Saving sustainably

We already encourage saving - why not encourage sustainable saving instead?

The post-Budget row over tax relief for charitable giving has obscured the fact that there are many tax reliefs given for profitable activities without any consideration for the public benefit of the activities being effectively subsidised. Around £40bn a year of relief against income or capital gains tax goes to support pension saving, ISAs and protect individual gains from the sale of residential property. In times of austerity shouldn’t we be looking more closely at how this money is used? Could the Government use the policy leverage created by such subsidies to encourage more responsible behaviour in the financial sector that benefits the taxpayer as well as the individual investor?

Britain’s economy before the credit crunch was based on high borrowing to fuel increasing consumption which drove economic growth. As individuals we didn’t save enough for our own financial security, and as a country, we haven’t invested enough in our economic future. To face the long term challenges to our economic prosperity like an ageing population or climate change, we will need a more resilient economy that has far stronger foundations of savings and investment.

So what happens to the money that we combine with the tax subsidy in order to save for the future?

Well, we know that pension funds and institutional investors place much of this in the stock market, but the evidence shows that more and more of this capital is used for high frequency trading rather than long term investing. Andy Haldane of the Bank of England is one high profile regulator who is very concerned with this development. Cash placed in ISAs earns a very low rate of interest and, in as much that these funds bolster bank balance sheets and help fund lending to the economy, we also know that the majority of such lending actually funds property loans and financial speculation. Less than 20 per cent of UK bank lending goes to the productive economy of growing businesses. Finally we know that fees and charges in the investment and banking sectors are notoriously opaque, and competition is far from perfect.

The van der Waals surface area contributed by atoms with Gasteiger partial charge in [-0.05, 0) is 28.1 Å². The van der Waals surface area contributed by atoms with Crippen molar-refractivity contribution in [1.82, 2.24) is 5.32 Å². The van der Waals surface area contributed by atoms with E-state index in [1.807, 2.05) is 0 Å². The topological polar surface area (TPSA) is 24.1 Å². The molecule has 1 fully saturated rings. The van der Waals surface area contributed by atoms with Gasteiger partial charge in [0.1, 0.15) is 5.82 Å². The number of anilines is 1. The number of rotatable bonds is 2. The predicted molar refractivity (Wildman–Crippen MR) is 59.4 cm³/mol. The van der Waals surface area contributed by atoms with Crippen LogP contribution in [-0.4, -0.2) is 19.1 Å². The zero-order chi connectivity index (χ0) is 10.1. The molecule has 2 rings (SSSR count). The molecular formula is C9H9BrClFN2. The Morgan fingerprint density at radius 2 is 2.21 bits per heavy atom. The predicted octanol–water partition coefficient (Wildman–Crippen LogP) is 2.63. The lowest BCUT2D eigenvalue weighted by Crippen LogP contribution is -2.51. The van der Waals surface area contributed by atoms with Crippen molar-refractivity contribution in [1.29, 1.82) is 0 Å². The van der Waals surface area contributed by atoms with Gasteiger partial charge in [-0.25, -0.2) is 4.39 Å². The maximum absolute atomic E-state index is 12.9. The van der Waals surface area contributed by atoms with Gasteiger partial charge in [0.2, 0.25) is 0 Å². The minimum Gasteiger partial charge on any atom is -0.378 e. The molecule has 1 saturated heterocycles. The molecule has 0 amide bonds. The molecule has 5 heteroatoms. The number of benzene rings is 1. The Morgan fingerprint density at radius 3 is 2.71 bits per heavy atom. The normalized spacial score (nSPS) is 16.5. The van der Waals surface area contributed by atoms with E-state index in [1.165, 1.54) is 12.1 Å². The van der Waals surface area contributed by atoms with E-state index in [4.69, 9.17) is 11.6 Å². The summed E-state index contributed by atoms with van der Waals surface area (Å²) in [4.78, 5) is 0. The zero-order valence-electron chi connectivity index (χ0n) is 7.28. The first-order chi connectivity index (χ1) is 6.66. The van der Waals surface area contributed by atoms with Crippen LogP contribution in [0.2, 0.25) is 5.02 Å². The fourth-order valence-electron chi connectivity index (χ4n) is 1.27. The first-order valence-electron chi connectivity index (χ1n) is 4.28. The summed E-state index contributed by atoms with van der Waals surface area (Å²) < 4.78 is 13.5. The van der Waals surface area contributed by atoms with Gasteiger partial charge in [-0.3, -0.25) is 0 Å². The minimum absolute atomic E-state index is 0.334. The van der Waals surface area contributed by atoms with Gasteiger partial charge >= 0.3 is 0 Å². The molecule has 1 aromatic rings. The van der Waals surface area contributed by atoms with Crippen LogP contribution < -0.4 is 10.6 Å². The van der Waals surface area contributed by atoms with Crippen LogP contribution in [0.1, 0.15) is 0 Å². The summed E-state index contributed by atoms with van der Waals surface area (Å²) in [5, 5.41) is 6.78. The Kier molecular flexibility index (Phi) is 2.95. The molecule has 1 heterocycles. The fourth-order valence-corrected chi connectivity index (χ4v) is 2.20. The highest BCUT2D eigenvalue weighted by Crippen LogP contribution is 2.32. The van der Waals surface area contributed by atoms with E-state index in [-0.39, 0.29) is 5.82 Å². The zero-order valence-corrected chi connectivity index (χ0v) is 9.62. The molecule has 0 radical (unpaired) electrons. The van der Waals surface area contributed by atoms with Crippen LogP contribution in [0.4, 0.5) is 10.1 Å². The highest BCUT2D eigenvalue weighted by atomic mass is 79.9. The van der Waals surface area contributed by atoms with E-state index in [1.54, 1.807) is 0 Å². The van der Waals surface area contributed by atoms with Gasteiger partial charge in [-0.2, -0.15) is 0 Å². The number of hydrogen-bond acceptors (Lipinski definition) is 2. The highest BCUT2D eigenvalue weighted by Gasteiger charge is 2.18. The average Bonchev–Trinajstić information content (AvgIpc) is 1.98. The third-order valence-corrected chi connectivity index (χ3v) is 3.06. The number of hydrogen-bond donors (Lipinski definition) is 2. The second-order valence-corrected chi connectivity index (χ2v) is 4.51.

So there is an understandable lack of trust in the finance sector, yet the government has to find a way to convince the public not just to save more, but channel those savings into productive investment. One way to do this is for the government to be more explicit about encouraging savings and investments that apply responsibility criteria and enhance social and environmental well being, as well as financial returns. Moreover, it should be using the existing subsidies to enforce this principle. In an era where all subsidy has to be made to work harder for the public interest, there should be a principle that, in return for tax relief, savers and investors should be able to demonstrate a contribution to the public good. This will not be easy to do, but there is a growing set of voluntary standards and codes of practice which investment organisations can apply to demonstrate they are taking a responsible approach, looking a long term interests, not just short term profits.

In my recent report for Green Alliance, Saving for a sustainable future, I make the case for these principles to be used in public policy and set out a few ways in which it could be applied:

  • Pension tax relief could be made conditional on responsible standards being applied.

  • Banks could only be able to offer tax-free Cash ISA accounts if they could demonstrate responsible and transparent lending practices.

  • Capital gains tax relief for the sale of a residential property could be made conditional on certain energy efficiency improvements being made to the building.

There is political consensus on the need to rebalance our economy and reshape British capitalism in way that better incorporates the values of society. Applying these ideas to existing taxpayer subsidies is a good start.

Green - well, yellow - Britain. Photograph: Getty Images

Chris is an independent environmental policy consultant working on sustainable finance, climate change, energy policy and the green economy. He is a fellow of the Finance Innovation Lab, and an associate of Green Alliance, where he has written on the Green Investment Bank, environmental tax reform and sustainable savings policy.

He was previously head of Climate Change at the Environment Agency and senior research fellow for sustainability at IPPR. Follow @chrisjhewett on twitter.